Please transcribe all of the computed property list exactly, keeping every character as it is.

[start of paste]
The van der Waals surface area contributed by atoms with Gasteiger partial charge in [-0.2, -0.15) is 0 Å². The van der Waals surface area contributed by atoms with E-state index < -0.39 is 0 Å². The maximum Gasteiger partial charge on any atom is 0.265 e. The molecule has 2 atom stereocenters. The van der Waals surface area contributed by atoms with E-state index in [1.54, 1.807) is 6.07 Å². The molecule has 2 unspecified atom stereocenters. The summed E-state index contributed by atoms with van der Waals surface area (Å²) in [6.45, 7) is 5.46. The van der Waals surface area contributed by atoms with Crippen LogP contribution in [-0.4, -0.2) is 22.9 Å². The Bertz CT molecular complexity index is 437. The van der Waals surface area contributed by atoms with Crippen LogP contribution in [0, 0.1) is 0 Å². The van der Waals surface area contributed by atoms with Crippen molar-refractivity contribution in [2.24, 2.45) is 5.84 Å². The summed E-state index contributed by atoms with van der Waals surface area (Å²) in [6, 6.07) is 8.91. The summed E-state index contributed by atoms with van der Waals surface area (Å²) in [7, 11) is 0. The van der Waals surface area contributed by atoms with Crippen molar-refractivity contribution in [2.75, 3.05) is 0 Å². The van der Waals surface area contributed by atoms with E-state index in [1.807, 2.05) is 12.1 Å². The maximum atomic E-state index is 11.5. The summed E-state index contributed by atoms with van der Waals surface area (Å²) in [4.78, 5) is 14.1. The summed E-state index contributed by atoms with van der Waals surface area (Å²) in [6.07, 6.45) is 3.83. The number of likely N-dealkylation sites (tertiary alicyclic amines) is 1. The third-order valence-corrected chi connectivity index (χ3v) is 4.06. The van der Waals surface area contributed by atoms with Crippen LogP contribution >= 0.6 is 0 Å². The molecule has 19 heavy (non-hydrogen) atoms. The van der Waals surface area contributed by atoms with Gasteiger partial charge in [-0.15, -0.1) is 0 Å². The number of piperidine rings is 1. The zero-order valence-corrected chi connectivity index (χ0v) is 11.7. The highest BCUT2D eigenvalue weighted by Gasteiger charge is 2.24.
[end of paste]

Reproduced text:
The van der Waals surface area contributed by atoms with Gasteiger partial charge in [-0.2, -0.15) is 0 Å². The van der Waals surface area contributed by atoms with E-state index < -0.39 is 0 Å². The maximum Gasteiger partial charge on any atom is 0.265 e. The molecule has 2 atom stereocenters. The van der Waals surface area contributed by atoms with E-state index in [1.54, 1.807) is 6.07 Å². The molecule has 2 unspecified atom stereocenters. The summed E-state index contributed by atoms with van der Waals surface area (Å²) in [6.45, 7) is 5.46. The van der Waals surface area contributed by atoms with Crippen LogP contribution in [-0.4, -0.2) is 22.9 Å². The Bertz CT molecular complexity index is 437. The van der Waals surface area contributed by atoms with Crippen LogP contribution in [0, 0.1) is 0 Å². The van der Waals surface area contributed by atoms with Crippen molar-refractivity contribution in [2.24, 2.45) is 5.84 Å². The summed E-state index contributed by atoms with van der Waals surface area (Å²) in [6, 6.07) is 8.91. The summed E-state index contributed by atoms with van der Waals surface area (Å²) in [7, 11) is 0. The van der Waals surface area contributed by atoms with Crippen molar-refractivity contribution in [2.75, 3.05) is 0 Å². The van der Waals surface area contributed by atoms with E-state index in [1.807, 2.05) is 12.1 Å². The maximum atomic E-state index is 11.5. The summed E-state index contributed by atoms with van der Waals surface area (Å²) in [4.78, 5) is 14.1. The summed E-state index contributed by atoms with van der Waals surface area (Å²) in [6.07, 6.45) is 3.83. The number of likely N-dealkylation sites (tertiary alicyclic amines) is 1. The third-order valence-corrected chi connectivity index (χ3v) is 4.06. The van der Waals surface area contributed by atoms with Crippen LogP contribution >= 0.6 is 0 Å². The molecule has 19 heavy (non-hydrogen) atoms. The van der Waals surface area contributed by atoms with Gasteiger partial charge in [-0.15, -0.1) is 0 Å². The number of piperidine rings is 1. The zero-order valence-corrected chi connectivity index (χ0v) is 11.7. The highest BCUT2D eigenvalue weighted by Gasteiger charge is 2.24.